Alabama football coach Bear Bryant and Kentucky basketball coach Adolph Rupp began integrating their programs around this era, while most big-time college basketball programs integrated in the late 1960s and early 1970s. Once power-conference programs — particularly in the South — started recruiting the best players regardless of race, the paradigm shifted. Instead of having a free run at a Willis Reed or a Sam Jones, HBCUs were now competing against bigger programs with significantly more resources and exposure.
“That changed the face of college recruiting as we know it,” Moton said. “The best talent was no longer going to HBCUs.”
Today’s NBA features just a few players from HBCUs, with Robert Covington and Kyle O’Quinn the headliners. O’Quinn was the only HBCU product selected in any of the past 15 NBA drafts. The last NBA All-Star to come from an HBCU was Ben Wallace, who played at Virginia Union from 1994 to 1996.
“I don’t waste my time pursuing these kids and only do it so they get their numbers up with social media and get in the conversation on a hot-button issue. I want someone that wants to be at Howard and understands what Howard is.”
Howard coach Kenny Blakeney
But even before Williams’ tweet, there were signs of change when it came to HBCUs and recruiting. Last fall, five-star seniors Josh Christopher and Makur Maker each took official visits to Howard. Christopher ultimately committed to Arizona State, while Maker has yet to make a decision. Maker’s guardian, Ed Smith, said Howard is one of four schools still heavily involved with Maker, along with UCLA, Kentucky and Memphis. Sources told ESPN that UCLA and Howard are the two favorites right now.
But even if Maker doesn’t commit to Howard, getting two elite prospects to use one of their five official visits on an HBCU is a step in the right direction.
“We just kind of thought a visit to an HBCU is more than an unofficial [visit],” Christopher’s father, LaRon, said. “Sometimes you just have to show up and that says enough. We were considering it, if we could’ve got some guys to go in with us. … We did that move to respect our culture and to honor the forefathers of education and institutions and to connect directly with his heritage. I think we’re seeing the results of it.”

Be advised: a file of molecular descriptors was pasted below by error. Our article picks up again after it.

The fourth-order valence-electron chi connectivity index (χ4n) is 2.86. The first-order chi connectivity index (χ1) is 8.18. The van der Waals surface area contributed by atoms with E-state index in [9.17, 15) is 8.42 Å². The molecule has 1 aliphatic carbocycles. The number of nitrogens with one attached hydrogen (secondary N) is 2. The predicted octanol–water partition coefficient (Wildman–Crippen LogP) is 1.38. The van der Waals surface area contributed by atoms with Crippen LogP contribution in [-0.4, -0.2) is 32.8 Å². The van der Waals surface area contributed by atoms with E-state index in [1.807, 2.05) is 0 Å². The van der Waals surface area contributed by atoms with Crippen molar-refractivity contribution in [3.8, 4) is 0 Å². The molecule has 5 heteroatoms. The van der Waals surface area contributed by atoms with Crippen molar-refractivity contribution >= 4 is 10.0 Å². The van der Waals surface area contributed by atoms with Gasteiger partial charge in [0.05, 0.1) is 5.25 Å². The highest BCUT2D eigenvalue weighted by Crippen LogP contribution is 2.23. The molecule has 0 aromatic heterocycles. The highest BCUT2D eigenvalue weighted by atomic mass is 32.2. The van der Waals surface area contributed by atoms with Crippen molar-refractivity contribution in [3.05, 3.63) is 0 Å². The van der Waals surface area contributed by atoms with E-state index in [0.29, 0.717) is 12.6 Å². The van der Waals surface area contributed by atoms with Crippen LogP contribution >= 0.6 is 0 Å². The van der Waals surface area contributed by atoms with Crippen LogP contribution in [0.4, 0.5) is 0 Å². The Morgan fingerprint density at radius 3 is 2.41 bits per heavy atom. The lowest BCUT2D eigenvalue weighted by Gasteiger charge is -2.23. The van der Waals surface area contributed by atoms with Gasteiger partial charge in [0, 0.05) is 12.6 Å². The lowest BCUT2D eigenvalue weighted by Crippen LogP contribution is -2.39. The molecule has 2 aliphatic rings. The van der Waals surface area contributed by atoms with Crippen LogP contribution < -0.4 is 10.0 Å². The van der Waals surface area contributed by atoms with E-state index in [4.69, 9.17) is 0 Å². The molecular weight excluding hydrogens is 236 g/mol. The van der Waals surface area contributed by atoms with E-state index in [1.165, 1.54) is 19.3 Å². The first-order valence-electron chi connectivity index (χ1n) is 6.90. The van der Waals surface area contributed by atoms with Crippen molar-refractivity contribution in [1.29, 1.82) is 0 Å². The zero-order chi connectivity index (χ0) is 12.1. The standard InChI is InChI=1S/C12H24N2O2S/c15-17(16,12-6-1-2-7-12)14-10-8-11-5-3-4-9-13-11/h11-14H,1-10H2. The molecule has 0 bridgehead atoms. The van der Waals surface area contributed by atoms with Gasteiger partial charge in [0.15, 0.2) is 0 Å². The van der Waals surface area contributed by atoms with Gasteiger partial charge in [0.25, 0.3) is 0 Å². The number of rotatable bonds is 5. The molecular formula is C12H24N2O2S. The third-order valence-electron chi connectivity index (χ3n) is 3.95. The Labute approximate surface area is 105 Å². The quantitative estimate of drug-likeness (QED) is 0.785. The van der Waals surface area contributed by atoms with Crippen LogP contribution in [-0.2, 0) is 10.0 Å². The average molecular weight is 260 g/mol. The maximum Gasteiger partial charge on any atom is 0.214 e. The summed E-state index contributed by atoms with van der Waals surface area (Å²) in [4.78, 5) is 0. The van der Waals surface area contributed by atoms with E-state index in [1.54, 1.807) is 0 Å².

Professional athletes across all major sports have joined in the protests, while NBA players have considered the ramifications of restarting the season and how it would impact the Black Lives Matter movement. NFL stars produced a Black Lives Matter video and caused the league to express an openness to seeing Colin Kaepernick rejoin the league after essentially blackballing the quarterback following his national anthem protests in 2016.
“With LeBron and Kaepernick, Chris Paul, Dwyane Wade, they’ve seen athletes take stands, which is a lot different from our generation,” Howard coach Kenny Blakeney said. “Our generation didn’t want to be politically active; they didn’t want to be social activists. They didn’t want to ruffle feathers. These young men are seeing this in real time, throughout their life.”
“Because of what’s going on in the world right now, attention goes directly to the African American community and how we can make it better,” Tennessee State coach Brian “Penny” Collins added. “Playing for those universities, they make those universities better. There’s a sentiment to do whatever they can to help their community. This is just one of the things on the list.”